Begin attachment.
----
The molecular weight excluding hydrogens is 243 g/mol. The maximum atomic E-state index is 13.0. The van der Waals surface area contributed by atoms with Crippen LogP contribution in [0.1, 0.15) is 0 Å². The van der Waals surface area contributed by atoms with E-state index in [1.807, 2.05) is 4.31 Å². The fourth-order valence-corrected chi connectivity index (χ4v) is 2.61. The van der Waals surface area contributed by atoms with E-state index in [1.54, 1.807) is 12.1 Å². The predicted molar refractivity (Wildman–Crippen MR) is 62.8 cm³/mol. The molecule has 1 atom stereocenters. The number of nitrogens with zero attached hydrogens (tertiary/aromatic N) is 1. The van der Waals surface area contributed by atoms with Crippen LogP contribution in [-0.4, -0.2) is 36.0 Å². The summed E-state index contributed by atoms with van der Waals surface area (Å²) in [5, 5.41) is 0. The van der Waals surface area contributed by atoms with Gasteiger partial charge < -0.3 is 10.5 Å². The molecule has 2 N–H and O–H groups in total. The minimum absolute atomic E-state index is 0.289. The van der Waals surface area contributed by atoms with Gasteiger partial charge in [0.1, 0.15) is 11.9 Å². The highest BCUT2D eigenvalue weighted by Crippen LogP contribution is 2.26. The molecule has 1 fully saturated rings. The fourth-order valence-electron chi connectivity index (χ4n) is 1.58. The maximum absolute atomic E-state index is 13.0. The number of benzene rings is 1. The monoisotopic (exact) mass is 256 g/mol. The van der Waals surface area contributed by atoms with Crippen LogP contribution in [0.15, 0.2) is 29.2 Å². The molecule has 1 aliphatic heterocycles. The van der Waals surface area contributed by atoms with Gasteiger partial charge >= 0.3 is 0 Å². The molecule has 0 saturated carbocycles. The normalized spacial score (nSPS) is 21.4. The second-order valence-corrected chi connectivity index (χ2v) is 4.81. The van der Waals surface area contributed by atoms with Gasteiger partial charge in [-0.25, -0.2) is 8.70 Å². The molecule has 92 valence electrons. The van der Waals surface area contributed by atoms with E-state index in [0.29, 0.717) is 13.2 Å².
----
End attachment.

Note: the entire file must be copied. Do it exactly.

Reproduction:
The molecular weight excluding hydrogens is 243 g/mol. The maximum atomic E-state index is 13.0. The van der Waals surface area contributed by atoms with Crippen LogP contribution in [0.1, 0.15) is 0 Å². The van der Waals surface area contributed by atoms with E-state index in [1.807, 2.05) is 4.31 Å². The fourth-order valence-corrected chi connectivity index (χ4v) is 2.61. The van der Waals surface area contributed by atoms with E-state index in [1.54, 1.807) is 12.1 Å². The predicted molar refractivity (Wildman–Crippen MR) is 62.8 cm³/mol. The molecule has 1 atom stereocenters. The number of nitrogens with zero attached hydrogens (tertiary/aromatic N) is 1. The van der Waals surface area contributed by atoms with Crippen LogP contribution in [-0.4, -0.2) is 36.0 Å². The summed E-state index contributed by atoms with van der Waals surface area (Å²) in [5, 5.41) is 0. The van der Waals surface area contributed by atoms with Gasteiger partial charge < -0.3 is 10.5 Å². The molecule has 2 N–H and O–H groups in total. The minimum absolute atomic E-state index is 0.289. The van der Waals surface area contributed by atoms with Gasteiger partial charge in [0.1, 0.15) is 11.9 Å². The highest BCUT2D eigenvalue weighted by Crippen LogP contribution is 2.26. The molecule has 1 fully saturated rings. The fourth-order valence-electron chi connectivity index (χ4n) is 1.58. The maximum absolute atomic E-state index is 13.0. The number of benzene rings is 1. The monoisotopic (exact) mass is 256 g/mol. The van der Waals surface area contributed by atoms with Crippen LogP contribution in [0.15, 0.2) is 29.2 Å². The molecule has 1 aliphatic heterocycles. The van der Waals surface area contributed by atoms with Gasteiger partial charge >= 0.3 is 0 Å². The molecule has 0 saturated carbocycles. The normalized spacial score (nSPS) is 21.4. The second-order valence-corrected chi connectivity index (χ2v) is 4.81. The van der Waals surface area contributed by atoms with Gasteiger partial charge in [-0.25, -0.2) is 8.70 Å². The molecule has 92 valence electrons. The van der Waals surface area contributed by atoms with E-state index in [0.29, 0.717) is 13.2 Å².